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CoExist will monitor environmental-related transhumance patterns and will assess the associated risks for population displacement in Chad and the Central African Republic. The project is a cooperation between RSS and IOM (UN Agency - International Organization for Migration) and is funded by the Federal Ministry for Economic Affairs and Energy via the DLR Space Administration.
FARMER-HERDER CLASHES IN THE CONTEXT OF TRANSHUMANCE
Transhumance is one form of pastoralism that is determined by the seasonal migration of livestock herds and their shepherds in search of water and pasture. Seasonal migratory movements associated with transhumance often occurs across different agro-ecological regions and country boundaries. Pastoralism relies on the sustainable use of natural vegetation, which is spatio-temporally variable and fragile. Transhumance can flexibly and quickly adapt to major seasonal and interannual variations of natural resources. This type of livestock farming is an important agri-ecological production system in many African countries which provides resilience to climatic events such as droughts. With increasing number of extreme weather events and increasing cropland expansion, local subsistence farmers and seasonally migrating pastoralists are more and more competing for the same natural resources such as water and grazing land. Such conflicts have increased in both number and severity, often result in violent clashes and with the effect of forced displacement of communities or some populations groups.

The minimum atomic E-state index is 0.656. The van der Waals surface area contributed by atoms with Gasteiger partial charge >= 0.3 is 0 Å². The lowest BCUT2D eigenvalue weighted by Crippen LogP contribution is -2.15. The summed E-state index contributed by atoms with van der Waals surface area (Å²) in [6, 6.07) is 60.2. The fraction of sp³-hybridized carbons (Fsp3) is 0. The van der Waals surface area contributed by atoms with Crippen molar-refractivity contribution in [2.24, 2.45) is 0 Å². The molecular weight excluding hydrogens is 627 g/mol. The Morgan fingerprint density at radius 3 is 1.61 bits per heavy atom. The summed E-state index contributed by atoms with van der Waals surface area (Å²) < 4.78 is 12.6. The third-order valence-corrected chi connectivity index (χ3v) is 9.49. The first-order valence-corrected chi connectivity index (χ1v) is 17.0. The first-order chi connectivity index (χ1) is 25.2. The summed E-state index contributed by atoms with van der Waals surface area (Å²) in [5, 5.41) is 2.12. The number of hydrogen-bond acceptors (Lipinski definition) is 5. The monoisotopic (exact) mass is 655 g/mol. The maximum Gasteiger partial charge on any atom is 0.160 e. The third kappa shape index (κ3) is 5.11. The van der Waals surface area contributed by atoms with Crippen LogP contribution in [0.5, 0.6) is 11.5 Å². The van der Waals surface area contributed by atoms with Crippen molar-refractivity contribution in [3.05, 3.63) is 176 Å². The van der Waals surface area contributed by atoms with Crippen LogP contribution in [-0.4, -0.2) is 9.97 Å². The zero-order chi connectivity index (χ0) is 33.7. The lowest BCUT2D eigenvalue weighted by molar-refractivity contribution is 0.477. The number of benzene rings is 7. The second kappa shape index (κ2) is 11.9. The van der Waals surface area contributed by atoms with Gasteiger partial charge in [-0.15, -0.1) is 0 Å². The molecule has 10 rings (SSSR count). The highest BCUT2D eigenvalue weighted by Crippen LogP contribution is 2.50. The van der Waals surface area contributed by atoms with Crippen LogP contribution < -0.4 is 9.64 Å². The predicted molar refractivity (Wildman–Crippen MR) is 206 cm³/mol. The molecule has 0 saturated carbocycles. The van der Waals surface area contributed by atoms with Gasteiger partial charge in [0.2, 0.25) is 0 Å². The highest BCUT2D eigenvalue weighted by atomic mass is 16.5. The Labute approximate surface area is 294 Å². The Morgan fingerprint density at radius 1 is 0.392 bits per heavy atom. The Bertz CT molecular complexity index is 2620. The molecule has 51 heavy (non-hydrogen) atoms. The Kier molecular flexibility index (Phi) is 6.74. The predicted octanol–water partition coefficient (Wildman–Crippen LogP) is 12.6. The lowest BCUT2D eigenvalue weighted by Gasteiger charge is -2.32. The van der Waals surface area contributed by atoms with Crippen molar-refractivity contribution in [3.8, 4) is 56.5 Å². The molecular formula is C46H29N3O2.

The International Organization for Migration (IOM) provides stakeholders in the conflict areas with technical and operational support on migration issues, analyzes the root causes of migration and proposes development-oriented solutions. IOM has an information demand on spatial patterns of transhumance and causes of population displacement. Currently, there is limited information on migratory routes, grazing locations, overlay areas or home ranges and nomadic herding practices adopted by pastoralists. This inevitably limits our understanding of the drivers of transhumance patterns and possible sources of conflicts and associated displacement patterns.
By combining new technologies, such as modern Earth Observation (EO) capacities and artificial intelligence data analytics, CoExist will analyze the spatio-temporal dynamics of transhumance and the associated risks of conflicts and population displacement. Relevant parameters such as the availability of surface water and its temporal dynamics, productivity of pasture, various agricultural systems, drought indicators and fire frequency are derived from EO data. These data are then analyzed together with additional data on spatial characteristics (e.g. protected or fenced areas, central wells, veterinary stations etc.) and data from the "Transhumance Tracking Tool" as well as from the "Displacement Tracking Matrix" of IOM. The aim is to provide a better understanding of the patterns of transhumance and identify potential areas of conflict to help plan effective, conflict-sensitive solutions by governmental and civil actors. IOM contributes to the economic and social development of states through development-oriented solutions, and the project outcomes should directly support these activities in the target region. The demand-oriented information products should support timely crisis prevention or intervention at the local level and aim at contributing to the establishment of an early-warning system.